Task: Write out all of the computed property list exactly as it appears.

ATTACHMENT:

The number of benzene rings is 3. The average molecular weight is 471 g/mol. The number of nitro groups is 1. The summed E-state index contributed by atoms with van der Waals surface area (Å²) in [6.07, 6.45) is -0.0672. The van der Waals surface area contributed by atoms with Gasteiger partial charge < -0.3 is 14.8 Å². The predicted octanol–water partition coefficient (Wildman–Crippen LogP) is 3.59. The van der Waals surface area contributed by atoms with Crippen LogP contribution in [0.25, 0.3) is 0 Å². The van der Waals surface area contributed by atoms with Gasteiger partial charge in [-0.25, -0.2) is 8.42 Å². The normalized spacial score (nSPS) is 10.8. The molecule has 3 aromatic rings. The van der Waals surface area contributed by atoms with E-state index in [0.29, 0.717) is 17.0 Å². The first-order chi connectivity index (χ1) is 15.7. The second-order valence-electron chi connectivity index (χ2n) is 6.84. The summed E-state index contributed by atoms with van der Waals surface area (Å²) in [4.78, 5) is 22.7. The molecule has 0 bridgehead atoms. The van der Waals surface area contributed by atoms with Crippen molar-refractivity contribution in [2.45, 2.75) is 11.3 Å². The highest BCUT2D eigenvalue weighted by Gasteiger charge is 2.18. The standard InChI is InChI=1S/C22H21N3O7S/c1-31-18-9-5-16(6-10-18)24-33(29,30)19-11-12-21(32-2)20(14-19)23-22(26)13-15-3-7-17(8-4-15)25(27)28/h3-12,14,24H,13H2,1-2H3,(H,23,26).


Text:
The number of benzene rings is 3. The average molecular weight is 471 g/mol. The number of nitro groups is 1. The summed E-state index contributed by atoms with van der Waals surface area (Å²) in [6.07, 6.45) is -0.0672. The van der Waals surface area contributed by atoms with Gasteiger partial charge < -0.3 is 14.8 Å². The predicted octanol–water partition coefficient (Wildman–Crippen LogP) is 3.59. The van der Waals surface area contributed by atoms with Crippen LogP contribution in [0.25, 0.3) is 0 Å². The van der Waals surface area contributed by atoms with Gasteiger partial charge in [-0.25, -0.2) is 8.42 Å². The normalized spacial score (nSPS) is 10.8. The molecule has 3 aromatic rings. The van der Waals surface area contributed by atoms with E-state index in [0.29, 0.717) is 17.0 Å². The first-order chi connectivity index (χ1) is 15.7. The second-order valence-electron chi connectivity index (χ2n) is 6.84. The summed E-state index contributed by atoms with van der Waals surface area (Å²) in [4.78, 5) is 22.7. The molecule has 0 bridgehead atoms. The van der Waals surface area contributed by atoms with Crippen molar-refractivity contribution in [2.45, 2.75) is 11.3 Å². The highest BCUT2D eigenvalue weighted by Gasteiger charge is 2.18. The standard InChI is InChI=1S/C22H21N3O7S/c1-31-18-9-5-16(6-10-18)24-33(29,30)19-11-12-21(32-2)20(14-19)23-22(26)13-15-3-7-17(8-4-15)25(27)28/h3-12,14,24H,13H2,1-2H3,(H,23,26).